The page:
Joachim Marquardt

Karl Joachim Marquardt (19 April 1812 – 30 November 1882) was a German historian and writer on Roman antiquities.

Karl Joachim Marquardt.


Marquardt was born at Danzig (Gdańsk).

He studied at Berlin and Leipzig, held various educational appointments from 1833 onwards at Berlin, Danzig and Posen (Poznań), and became in 1859 head of the gymnasium in Gotha, where he died on in 1882. The dedication of his treatise Historiae equitum romanorum libri quatuor (1841) to Lachmann led to his being recommended to the publisher of Wilhelm Adolf Becker's Handbuch der römischen Alterthumer to continue the work on the death of the author in 1846.

It took twenty years to complete, and met with such success that a new edition was soon called for. Finding himself unequal to the task single-handed, Marquardt left the preparation of the first three volumes (Römisches Staatsrecht) to Theodor Mommsen, while he himself contributed vols. V-VI (Römische Staatsverwaltung, 1873–1878) and vol. VII (Das Privatleben der Römer, 1879–1882).

Its clearness of style, systematic arrangement and abundant references to authorities ancient and modern, will always render it valuable to the student.

Marquardt died in Gotha.


  •  This article incorporates text from a publication now in the public domainChisholm, Hugh, ed. (1911). "Marquardt, Joachim". Encyclopædia Britannica. 17 (11th ed.). Cambridge University Press. p. 750.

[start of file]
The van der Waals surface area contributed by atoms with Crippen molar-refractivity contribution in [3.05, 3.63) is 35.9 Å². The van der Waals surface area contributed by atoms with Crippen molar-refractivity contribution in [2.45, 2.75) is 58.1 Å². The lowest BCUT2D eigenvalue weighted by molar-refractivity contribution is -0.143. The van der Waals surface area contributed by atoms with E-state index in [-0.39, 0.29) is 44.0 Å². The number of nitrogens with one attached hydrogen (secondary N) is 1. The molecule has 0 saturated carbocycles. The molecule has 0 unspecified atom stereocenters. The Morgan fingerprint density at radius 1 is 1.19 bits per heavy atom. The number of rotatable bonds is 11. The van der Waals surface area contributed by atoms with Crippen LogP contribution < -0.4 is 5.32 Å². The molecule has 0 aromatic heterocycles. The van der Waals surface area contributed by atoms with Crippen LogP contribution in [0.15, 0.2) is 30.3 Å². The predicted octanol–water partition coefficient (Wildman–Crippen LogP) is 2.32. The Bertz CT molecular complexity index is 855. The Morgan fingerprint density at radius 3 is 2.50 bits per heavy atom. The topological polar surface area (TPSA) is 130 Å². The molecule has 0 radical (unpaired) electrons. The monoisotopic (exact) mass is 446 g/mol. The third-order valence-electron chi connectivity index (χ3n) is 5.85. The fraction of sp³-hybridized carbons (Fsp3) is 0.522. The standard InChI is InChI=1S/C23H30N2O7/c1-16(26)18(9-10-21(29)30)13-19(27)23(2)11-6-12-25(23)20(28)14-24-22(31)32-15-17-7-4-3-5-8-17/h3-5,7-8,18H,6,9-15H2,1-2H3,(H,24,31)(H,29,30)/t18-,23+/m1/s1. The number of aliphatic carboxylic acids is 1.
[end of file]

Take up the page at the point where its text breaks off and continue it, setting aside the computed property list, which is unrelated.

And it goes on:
• Kai Brodersen, Introduction in: Joachim Marquardt, Das Privatleben der Römer, new edition, Darmstadt: Wissenschaftliche Buchgesellschaft, 2016, pp. v-viii, ISBN 978-3-534-26770-5

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Caeso (praenomen)

Caeso or Kaeso (Classical Latin: [ˈkae̯soː]) is a Latin praenomen, or personal name, usually abbreviated K. Although never a common name, Caeso was regularly used by a number of prominent families, both patrician and plebeian, during the period of the Roman Republic. The feminine form is Caesula (also spelled Cesula, Caesulla, Caesilla, and Caesillia). The name also gave rise to the patronymic gens Caesonia. Kaeso is the older spelling, dating from the period when the letter K was still frequently used before the vowel A in Latin, and before the letters C and G were differentiated.The praenomen Caeso was regularly used by the patrician gentes Fabia and Quinctia during the 1st centuries of the Republic, and also by the plebeian gentes Atilia and Duilia (both of which may originally have been patrician). It is also found in the gentes Acilia, Fabricia, and Latria, and must once have been used by the ancestors of gens Caesonia. Its use gradually declined throughout Republican times, and seems to have fallen out of use around the 1st century AD.

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Marquardt is a surname of German origin. Notable people with the surname include:

August F. Marquardt (1850–1925), American politician

Bridget Marquardt (born 1973), American television personality, glamour model, and actress

Christel Marquardt, judge on the Kansas Court of Appeals

Christiane Marquardt (born 1958), retired East German sprinter

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Elizabeth Marquardt, author of Between Two Worlds: The Inner Lives of Children of Divorce

Friedrich-Wilhelm Marquardt (1928 - 2002), German evangelical theologian

Joachim Marquardt (1812–1882), German historian and writer on Roman antiquities

Markus Marquardt (born 1970), German operatic baritone

Mike Marquardt (born 1982), American football defensive tackle

Nate Marquardt (born 1979), American mixed martial artist

Ollie Marquardt (1902–1968), infielder in Major League Baseball

R. Niels Marquardt (born 1953), American diplomat

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